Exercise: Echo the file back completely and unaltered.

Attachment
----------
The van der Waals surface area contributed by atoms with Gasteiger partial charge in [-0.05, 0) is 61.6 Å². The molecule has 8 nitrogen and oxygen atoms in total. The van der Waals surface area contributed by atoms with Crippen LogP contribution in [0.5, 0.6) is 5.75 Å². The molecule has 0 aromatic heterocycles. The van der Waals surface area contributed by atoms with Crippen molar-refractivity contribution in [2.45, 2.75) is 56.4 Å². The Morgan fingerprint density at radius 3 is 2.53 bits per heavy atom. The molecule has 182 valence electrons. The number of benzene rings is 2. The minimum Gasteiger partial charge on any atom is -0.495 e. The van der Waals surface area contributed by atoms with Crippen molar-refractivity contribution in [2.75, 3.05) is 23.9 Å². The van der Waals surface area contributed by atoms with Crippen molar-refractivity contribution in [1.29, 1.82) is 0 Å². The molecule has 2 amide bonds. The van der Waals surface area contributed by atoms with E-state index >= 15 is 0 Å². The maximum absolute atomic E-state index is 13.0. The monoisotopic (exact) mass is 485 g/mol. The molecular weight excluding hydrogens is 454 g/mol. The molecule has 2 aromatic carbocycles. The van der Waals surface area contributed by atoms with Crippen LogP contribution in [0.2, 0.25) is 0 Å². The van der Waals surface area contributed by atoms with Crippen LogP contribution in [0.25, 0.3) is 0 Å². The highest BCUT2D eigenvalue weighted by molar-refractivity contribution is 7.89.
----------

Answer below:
The van der Waals surface area contributed by atoms with Gasteiger partial charge in [-0.05, 0) is 61.6 Å². The molecule has 8 nitrogen and oxygen atoms in total. The van der Waals surface area contributed by atoms with Crippen LogP contribution in [0.5, 0.6) is 5.75 Å². The molecule has 0 aromatic heterocycles. The van der Waals surface area contributed by atoms with Crippen molar-refractivity contribution in [2.45, 2.75) is 56.4 Å². The Morgan fingerprint density at radius 3 is 2.53 bits per heavy atom. The molecule has 182 valence electrons. The number of benzene rings is 2. The minimum Gasteiger partial charge on any atom is -0.495 e. The van der Waals surface area contributed by atoms with Crippen molar-refractivity contribution in [2.75, 3.05) is 23.9 Å². The van der Waals surface area contributed by atoms with Crippen molar-refractivity contribution in [1.29, 1.82) is 0 Å². The molecule has 2 amide bonds. The van der Waals surface area contributed by atoms with E-state index >= 15 is 0 Å². The maximum absolute atomic E-state index is 13.0. The monoisotopic (exact) mass is 485 g/mol. The molecular weight excluding hydrogens is 454 g/mol. The molecule has 2 aromatic carbocycles. The van der Waals surface area contributed by atoms with Crippen LogP contribution in [0.2, 0.25) is 0 Å². The van der Waals surface area contributed by atoms with Crippen LogP contribution in [0.25, 0.3) is 0 Å². The highest BCUT2D eigenvalue weighted by molar-refractivity contribution is 7.89.